There’s a reason that some of Manhattan’s iconic landmarks – the Chrysler Building and the Empire State Building, for instance – are Art Deco in style. No era seems to encapsulate New York’s frenzied, forward-thinking energy as fully as the freewheeling, pre-Depression 1920s.
Even amid the maddening neon chaos of Times Square, New Yorkers are drawn back to bygone decades. Make your way through the seedy Liberty Diner – on over-lit, over-crowded 42nd – to find the Liberty Theater: a towering, disused Deco-style space recently taken over by vintage-inspired Speakeasy Dollhouse, who’ve mounted a recreation of Depression-era cabaret impresario Florenz Ziegfeld’s Midnight Follies.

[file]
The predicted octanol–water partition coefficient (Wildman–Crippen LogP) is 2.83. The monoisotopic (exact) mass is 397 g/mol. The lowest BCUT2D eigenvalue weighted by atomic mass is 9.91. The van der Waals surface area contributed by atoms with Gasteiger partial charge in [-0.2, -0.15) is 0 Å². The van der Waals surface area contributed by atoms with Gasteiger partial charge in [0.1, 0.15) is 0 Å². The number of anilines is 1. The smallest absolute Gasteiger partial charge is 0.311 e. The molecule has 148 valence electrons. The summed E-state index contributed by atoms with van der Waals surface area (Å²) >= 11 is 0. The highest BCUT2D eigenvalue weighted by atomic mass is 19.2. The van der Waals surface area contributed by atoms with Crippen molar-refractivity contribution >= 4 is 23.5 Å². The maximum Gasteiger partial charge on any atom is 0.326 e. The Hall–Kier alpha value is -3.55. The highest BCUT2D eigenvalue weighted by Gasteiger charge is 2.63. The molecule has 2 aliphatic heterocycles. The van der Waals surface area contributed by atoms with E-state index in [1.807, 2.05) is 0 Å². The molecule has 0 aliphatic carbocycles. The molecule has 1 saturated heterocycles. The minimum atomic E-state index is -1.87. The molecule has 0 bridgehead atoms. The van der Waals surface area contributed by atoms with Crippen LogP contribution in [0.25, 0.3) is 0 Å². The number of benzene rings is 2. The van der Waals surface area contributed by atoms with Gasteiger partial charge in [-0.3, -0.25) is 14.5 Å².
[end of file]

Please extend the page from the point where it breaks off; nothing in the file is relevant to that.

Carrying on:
Down the road, Urbo restaurant opens up its top floor weekly to a 1920s era jazz band – and the lindy-hopping, Charlestoning bright young things who come (often in period-appropriate dress) to dance till dawn for the price of a glass of champagne.
“You can go to a different vintage event every day of the week,” says a boy in a pink bow-tie and turquoise suspenders. “And you still wouldn’t be able to go to everything.”
The city’s Jazz Age subculture is only growing: last year’s summer Jazz Age Lawn Party on Governor’s Island drew 20,000 guests over four days.
“New York hasn’t changed a bit,” jokes one girl on Urbo’s dance floor after attempting a swing-out, heels in the air. “We’re still the same city from The Great Gatsby. Just more expensive.”
Want those million-dollar views of Manhattan? This hotel, a New York icon, is quite the place to stay. See what Local Expert Jan has to say about it!